Yet every spring millions of flowers have birth, And every autumn brings its fruits and sheaves; But when the fruit and grain make glad the earth, Dead are the flowers, and falling are the leaves. Though all our lives we see our dear dreams die,— Each noble dream brings fruit. It may not be The fruit we hoped it would be followed by, But the fruit lasts to all eternity.

No seed is lost—in earth's brown bosom cast; No deed is lost—of all the deeds we do; Each grows to fruit—is harvested at last, Haply in shape undreamed of, fair, and new. And, though we die before the end be won, Our deeds live on; and other men will cry, Seeing the end of what we have begun, "Still lives the fruit for which the flowers had to die!"

E. Nesbit.







XIII.

Birds, joyous birds, of the wandering wing! Whence is it ye come with the flowers of Spring? "We come from the shores of the green old Nile, From the land where the roses of Sharon smile, And each worn wing hath regained its home Under peasants' roof-trees or monarch's dome."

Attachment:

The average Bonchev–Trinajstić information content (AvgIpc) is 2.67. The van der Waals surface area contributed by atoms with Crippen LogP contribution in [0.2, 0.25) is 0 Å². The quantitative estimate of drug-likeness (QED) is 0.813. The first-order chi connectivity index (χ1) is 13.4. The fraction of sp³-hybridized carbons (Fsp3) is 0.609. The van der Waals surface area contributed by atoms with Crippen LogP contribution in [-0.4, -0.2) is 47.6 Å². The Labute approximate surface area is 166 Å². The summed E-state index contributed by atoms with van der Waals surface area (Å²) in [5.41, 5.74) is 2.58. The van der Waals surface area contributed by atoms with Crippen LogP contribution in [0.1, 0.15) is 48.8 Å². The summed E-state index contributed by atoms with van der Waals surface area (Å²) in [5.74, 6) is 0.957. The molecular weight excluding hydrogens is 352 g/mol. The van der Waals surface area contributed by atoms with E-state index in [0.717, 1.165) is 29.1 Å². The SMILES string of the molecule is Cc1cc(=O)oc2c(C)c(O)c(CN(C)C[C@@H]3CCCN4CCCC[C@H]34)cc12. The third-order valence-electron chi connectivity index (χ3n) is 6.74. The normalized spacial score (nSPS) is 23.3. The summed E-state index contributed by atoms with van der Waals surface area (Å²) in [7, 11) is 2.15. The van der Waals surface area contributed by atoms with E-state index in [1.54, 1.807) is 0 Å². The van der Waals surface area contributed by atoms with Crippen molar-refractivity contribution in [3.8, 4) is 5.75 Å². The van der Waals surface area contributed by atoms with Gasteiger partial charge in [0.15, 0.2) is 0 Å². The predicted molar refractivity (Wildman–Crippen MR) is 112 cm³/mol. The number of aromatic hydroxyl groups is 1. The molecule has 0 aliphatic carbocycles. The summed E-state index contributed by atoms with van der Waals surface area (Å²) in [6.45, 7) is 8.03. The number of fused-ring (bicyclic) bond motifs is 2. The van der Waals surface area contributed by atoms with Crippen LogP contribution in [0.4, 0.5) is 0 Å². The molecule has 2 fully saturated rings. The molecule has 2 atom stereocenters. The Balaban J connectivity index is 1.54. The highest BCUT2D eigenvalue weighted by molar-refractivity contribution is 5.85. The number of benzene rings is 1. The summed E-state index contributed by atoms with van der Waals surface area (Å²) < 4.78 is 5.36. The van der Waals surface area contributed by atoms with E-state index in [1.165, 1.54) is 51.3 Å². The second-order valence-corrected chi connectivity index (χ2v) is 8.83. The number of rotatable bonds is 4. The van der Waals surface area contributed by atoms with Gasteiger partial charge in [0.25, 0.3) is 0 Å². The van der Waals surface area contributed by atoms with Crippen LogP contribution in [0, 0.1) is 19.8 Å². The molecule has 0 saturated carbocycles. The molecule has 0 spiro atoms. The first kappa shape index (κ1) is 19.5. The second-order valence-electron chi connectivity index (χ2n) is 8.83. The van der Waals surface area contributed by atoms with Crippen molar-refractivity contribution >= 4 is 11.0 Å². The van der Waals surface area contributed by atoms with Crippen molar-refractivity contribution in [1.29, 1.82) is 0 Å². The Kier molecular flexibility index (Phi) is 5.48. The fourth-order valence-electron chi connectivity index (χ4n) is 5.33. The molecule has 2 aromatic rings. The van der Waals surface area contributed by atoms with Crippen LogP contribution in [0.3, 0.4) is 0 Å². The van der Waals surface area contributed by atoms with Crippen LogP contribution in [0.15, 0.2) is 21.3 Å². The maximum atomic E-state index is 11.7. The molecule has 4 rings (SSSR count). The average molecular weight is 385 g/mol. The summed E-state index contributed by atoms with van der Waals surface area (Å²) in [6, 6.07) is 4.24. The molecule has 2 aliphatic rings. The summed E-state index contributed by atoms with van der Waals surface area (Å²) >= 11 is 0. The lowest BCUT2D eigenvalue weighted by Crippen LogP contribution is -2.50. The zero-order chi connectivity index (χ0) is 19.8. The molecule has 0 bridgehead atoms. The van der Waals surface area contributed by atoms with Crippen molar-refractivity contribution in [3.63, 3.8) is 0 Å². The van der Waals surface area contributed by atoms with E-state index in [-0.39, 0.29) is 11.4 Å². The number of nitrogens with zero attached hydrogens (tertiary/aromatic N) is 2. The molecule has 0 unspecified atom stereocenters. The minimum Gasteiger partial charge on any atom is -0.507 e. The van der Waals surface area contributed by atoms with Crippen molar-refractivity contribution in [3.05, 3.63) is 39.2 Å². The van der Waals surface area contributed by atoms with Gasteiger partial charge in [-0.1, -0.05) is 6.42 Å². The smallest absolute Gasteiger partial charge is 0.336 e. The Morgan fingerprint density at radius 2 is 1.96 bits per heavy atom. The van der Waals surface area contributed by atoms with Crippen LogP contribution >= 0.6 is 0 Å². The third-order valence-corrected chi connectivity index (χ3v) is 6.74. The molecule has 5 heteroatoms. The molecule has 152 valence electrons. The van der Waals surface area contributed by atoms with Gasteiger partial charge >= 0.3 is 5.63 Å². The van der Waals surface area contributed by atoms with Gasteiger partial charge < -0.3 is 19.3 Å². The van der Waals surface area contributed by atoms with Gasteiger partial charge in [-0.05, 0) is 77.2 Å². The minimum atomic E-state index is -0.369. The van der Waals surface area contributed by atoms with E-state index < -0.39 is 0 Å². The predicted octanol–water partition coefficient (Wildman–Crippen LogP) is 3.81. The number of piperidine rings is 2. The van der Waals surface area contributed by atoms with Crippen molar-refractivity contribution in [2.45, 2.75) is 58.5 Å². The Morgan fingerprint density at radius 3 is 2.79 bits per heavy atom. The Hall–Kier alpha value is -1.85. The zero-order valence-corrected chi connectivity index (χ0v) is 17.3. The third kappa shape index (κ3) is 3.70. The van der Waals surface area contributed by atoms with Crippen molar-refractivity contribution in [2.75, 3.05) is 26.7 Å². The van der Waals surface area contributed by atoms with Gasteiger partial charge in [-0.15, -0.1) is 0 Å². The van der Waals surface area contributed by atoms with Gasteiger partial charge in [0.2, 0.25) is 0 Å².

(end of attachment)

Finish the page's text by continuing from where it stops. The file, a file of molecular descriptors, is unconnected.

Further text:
And what have ye found in the monarch's dome, Since last ye traversed the blue sea's foam? "We have found a change, we have found a pall, And a gloom o'ershadowing the banquet's hall, And a mark on the floor as of life-drops spilt,— Naught looks the same, save the nest we built."



O joyous birds! it hath still been so; Through the halls of kings doth the tempest go! But the huts of the hamlet lie still and deep, And the hills o'er their quiet a vigil keep: Say, what have ye found in the peasant's cot, Since last ye parted from that sweet spot?—

"A change we have found there—and many a change! Faces and footsteps, and all things strange! Gone are the heads of the silvery hair, And the young that were, have a brow of care. And the place is hushed where the children played— Naught looks the same, save the nest we made."

F. Hemans.

THE END